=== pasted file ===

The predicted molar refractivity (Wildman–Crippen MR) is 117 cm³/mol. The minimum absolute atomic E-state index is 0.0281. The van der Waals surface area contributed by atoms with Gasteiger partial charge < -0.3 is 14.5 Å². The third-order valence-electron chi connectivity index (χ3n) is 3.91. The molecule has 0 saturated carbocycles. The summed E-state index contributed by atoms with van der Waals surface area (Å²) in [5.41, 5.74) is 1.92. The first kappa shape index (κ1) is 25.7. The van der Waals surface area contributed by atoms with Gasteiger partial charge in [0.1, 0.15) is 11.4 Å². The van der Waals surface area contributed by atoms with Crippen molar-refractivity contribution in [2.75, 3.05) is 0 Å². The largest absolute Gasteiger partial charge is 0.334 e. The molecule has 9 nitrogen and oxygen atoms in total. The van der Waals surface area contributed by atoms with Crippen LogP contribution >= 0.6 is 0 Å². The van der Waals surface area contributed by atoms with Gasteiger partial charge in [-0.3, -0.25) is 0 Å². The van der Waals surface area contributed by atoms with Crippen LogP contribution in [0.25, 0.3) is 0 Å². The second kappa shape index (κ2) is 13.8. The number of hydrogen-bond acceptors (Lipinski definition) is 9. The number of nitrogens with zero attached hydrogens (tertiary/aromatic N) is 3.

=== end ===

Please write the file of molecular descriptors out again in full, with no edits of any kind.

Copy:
The predicted molar refractivity (Wildman–Crippen MR) is 117 cm³/mol. The minimum absolute atomic E-state index is 0.0281. The van der Waals surface area contributed by atoms with Gasteiger partial charge < -0.3 is 14.5 Å². The third-order valence-electron chi connectivity index (χ3n) is 3.91. The molecule has 0 saturated carbocycles. The summed E-state index contributed by atoms with van der Waals surface area (Å²) in [5.41, 5.74) is 1.92. The first kappa shape index (κ1) is 25.7. The van der Waals surface area contributed by atoms with Gasteiger partial charge in [0.1, 0.15) is 11.4 Å². The van der Waals surface area contributed by atoms with Crippen molar-refractivity contribution in [2.75, 3.05) is 0 Å². The largest absolute Gasteiger partial charge is 0.334 e. The molecule has 9 nitrogen and oxygen atoms in total. The van der Waals surface area contributed by atoms with Crippen LogP contribution >= 0.6 is 0 Å². The van der Waals surface area contributed by atoms with Gasteiger partial charge in [-0.3, -0.25) is 0 Å². The van der Waals surface area contributed by atoms with Crippen LogP contribution in [0.25, 0.3) is 0 Å². The second kappa shape index (κ2) is 13.8. The number of hydrogen-bond acceptors (Lipinski definition) is 9. The number of nitrogens with zero attached hydrogens (tertiary/aromatic N) is 3.